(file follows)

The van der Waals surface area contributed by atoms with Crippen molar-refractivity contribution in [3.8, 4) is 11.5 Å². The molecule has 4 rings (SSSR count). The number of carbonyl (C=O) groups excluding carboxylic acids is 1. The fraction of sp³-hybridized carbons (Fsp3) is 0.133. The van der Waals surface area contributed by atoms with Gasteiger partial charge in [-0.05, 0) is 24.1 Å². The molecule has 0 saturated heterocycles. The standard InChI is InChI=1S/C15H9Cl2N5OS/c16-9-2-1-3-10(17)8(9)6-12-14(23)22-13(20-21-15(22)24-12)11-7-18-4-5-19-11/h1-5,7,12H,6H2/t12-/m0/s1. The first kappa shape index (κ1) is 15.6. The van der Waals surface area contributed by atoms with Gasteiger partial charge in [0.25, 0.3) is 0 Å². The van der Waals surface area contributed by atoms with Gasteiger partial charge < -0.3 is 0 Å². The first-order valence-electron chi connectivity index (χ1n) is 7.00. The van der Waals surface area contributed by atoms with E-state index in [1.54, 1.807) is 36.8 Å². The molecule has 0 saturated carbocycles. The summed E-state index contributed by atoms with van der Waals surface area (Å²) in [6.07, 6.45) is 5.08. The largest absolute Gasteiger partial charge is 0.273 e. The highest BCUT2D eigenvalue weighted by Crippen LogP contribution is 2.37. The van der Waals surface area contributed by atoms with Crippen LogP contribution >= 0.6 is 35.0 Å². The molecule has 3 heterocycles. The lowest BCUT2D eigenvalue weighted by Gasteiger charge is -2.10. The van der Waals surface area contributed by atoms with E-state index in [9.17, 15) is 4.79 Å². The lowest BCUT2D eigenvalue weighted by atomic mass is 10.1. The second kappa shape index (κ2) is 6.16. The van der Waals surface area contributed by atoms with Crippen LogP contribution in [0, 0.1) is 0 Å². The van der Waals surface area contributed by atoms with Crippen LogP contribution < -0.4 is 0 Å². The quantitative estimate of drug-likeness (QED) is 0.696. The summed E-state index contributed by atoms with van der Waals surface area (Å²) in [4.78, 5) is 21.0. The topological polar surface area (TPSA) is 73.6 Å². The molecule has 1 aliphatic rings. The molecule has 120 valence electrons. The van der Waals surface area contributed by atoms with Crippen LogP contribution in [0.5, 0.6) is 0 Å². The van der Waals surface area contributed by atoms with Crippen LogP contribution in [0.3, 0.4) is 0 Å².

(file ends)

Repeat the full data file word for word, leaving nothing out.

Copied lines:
The van der Waals surface area contributed by atoms with Crippen molar-refractivity contribution in [3.8, 4) is 11.5 Å². The molecule has 4 rings (SSSR count). The number of carbonyl (C=O) groups excluding carboxylic acids is 1. The fraction of sp³-hybridized carbons (Fsp3) is 0.133. The van der Waals surface area contributed by atoms with Gasteiger partial charge in [-0.05, 0) is 24.1 Å². The molecule has 0 saturated heterocycles. The standard InChI is InChI=1S/C15H9Cl2N5OS/c16-9-2-1-3-10(17)8(9)6-12-14(23)22-13(20-21-15(22)24-12)11-7-18-4-5-19-11/h1-5,7,12H,6H2/t12-/m0/s1. The first kappa shape index (κ1) is 15.6. The van der Waals surface area contributed by atoms with Gasteiger partial charge in [0.25, 0.3) is 0 Å². The van der Waals surface area contributed by atoms with Gasteiger partial charge < -0.3 is 0 Å². The first-order valence-electron chi connectivity index (χ1n) is 7.00. The van der Waals surface area contributed by atoms with E-state index in [1.54, 1.807) is 36.8 Å². The molecule has 0 saturated carbocycles. The summed E-state index contributed by atoms with van der Waals surface area (Å²) in [6.07, 6.45) is 5.08. The largest absolute Gasteiger partial charge is 0.273 e. The highest BCUT2D eigenvalue weighted by Crippen LogP contribution is 2.37. The van der Waals surface area contributed by atoms with Crippen LogP contribution >= 0.6 is 35.0 Å². The molecule has 3 heterocycles. The lowest BCUT2D eigenvalue weighted by Gasteiger charge is -2.10. The van der Waals surface area contributed by atoms with E-state index in [9.17, 15) is 4.79 Å². The lowest BCUT2D eigenvalue weighted by atomic mass is 10.1. The second kappa shape index (κ2) is 6.16. The van der Waals surface area contributed by atoms with Crippen LogP contribution in [0, 0.1) is 0 Å². The van der Waals surface area contributed by atoms with Crippen LogP contribution < -0.4 is 0 Å². The quantitative estimate of drug-likeness (QED) is 0.696. The summed E-state index contributed by atoms with van der Waals surface area (Å²) in [4.78, 5) is 21.0. The topological polar surface area (TPSA) is 73.6 Å². The molecule has 1 aliphatic rings. The molecule has 120 valence electrons. The van der Waals surface area contributed by atoms with Crippen LogP contribution in [0.5, 0.6) is 0 Å². The van der Waals surface area contributed by atoms with Crippen LogP contribution in [0.3, 0.4) is 0 Å².